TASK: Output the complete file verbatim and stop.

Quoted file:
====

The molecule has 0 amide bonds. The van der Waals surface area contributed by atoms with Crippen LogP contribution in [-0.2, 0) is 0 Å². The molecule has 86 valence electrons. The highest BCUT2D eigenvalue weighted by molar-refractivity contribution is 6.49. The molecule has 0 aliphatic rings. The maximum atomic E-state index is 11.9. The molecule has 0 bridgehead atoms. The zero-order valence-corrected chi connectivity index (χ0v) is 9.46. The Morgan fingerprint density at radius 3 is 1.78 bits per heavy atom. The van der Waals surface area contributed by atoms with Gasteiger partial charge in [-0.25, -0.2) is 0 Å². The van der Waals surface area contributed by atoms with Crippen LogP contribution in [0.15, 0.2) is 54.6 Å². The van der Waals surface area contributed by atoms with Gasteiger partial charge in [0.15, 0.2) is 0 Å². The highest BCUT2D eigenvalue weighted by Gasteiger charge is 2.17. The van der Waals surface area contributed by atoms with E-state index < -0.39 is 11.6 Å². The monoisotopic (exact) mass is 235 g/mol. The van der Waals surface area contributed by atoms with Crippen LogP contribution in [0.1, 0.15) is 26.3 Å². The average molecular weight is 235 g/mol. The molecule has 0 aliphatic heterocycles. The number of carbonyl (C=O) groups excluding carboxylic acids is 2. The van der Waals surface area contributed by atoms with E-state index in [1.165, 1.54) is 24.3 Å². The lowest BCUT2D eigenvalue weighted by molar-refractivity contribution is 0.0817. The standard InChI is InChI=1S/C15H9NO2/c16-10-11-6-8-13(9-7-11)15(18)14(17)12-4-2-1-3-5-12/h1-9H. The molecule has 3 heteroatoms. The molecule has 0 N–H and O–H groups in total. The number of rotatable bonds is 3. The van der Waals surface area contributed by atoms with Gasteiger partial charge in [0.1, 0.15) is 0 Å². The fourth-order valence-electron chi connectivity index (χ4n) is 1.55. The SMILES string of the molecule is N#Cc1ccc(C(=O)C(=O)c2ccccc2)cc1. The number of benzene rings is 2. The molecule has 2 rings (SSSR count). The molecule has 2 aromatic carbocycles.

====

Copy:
The molecule has 0 amide bonds. The van der Waals surface area contributed by atoms with Crippen LogP contribution in [-0.2, 0) is 0 Å². The molecule has 86 valence electrons. The highest BCUT2D eigenvalue weighted by molar-refractivity contribution is 6.49. The molecule has 0 aliphatic rings. The maximum atomic E-state index is 11.9. The molecule has 0 bridgehead atoms. The zero-order valence-corrected chi connectivity index (χ0v) is 9.46. The Morgan fingerprint density at radius 3 is 1.78 bits per heavy atom. The van der Waals surface area contributed by atoms with Gasteiger partial charge in [-0.25, -0.2) is 0 Å². The van der Waals surface area contributed by atoms with Crippen LogP contribution in [0.15, 0.2) is 54.6 Å². The van der Waals surface area contributed by atoms with Gasteiger partial charge in [0.15, 0.2) is 0 Å². The highest BCUT2D eigenvalue weighted by Gasteiger charge is 2.17. The van der Waals surface area contributed by atoms with E-state index < -0.39 is 11.6 Å². The monoisotopic (exact) mass is 235 g/mol. The van der Waals surface area contributed by atoms with Crippen LogP contribution in [0.1, 0.15) is 26.3 Å². The average molecular weight is 235 g/mol. The molecule has 0 aliphatic heterocycles. The number of carbonyl (C=O) groups excluding carboxylic acids is 2. The van der Waals surface area contributed by atoms with E-state index in [1.165, 1.54) is 24.3 Å². The lowest BCUT2D eigenvalue weighted by molar-refractivity contribution is 0.0817. The standard InChI is InChI=1S/C15H9NO2/c16-10-11-6-8-13(9-7-11)15(18)14(17)12-4-2-1-3-5-12/h1-9H. The molecule has 3 heteroatoms. The molecule has 0 N–H and O–H groups in total. The number of rotatable bonds is 3. The van der Waals surface area contributed by atoms with Gasteiger partial charge in [0.1, 0.15) is 0 Å². The fourth-order valence-electron chi connectivity index (χ4n) is 1.55. The SMILES string of the molecule is N#Cc1ccc(C(=O)C(=O)c2ccccc2)cc1. The number of benzene rings is 2. The molecule has 2 rings (SSSR count). The molecule has 2 aromatic carbocycles.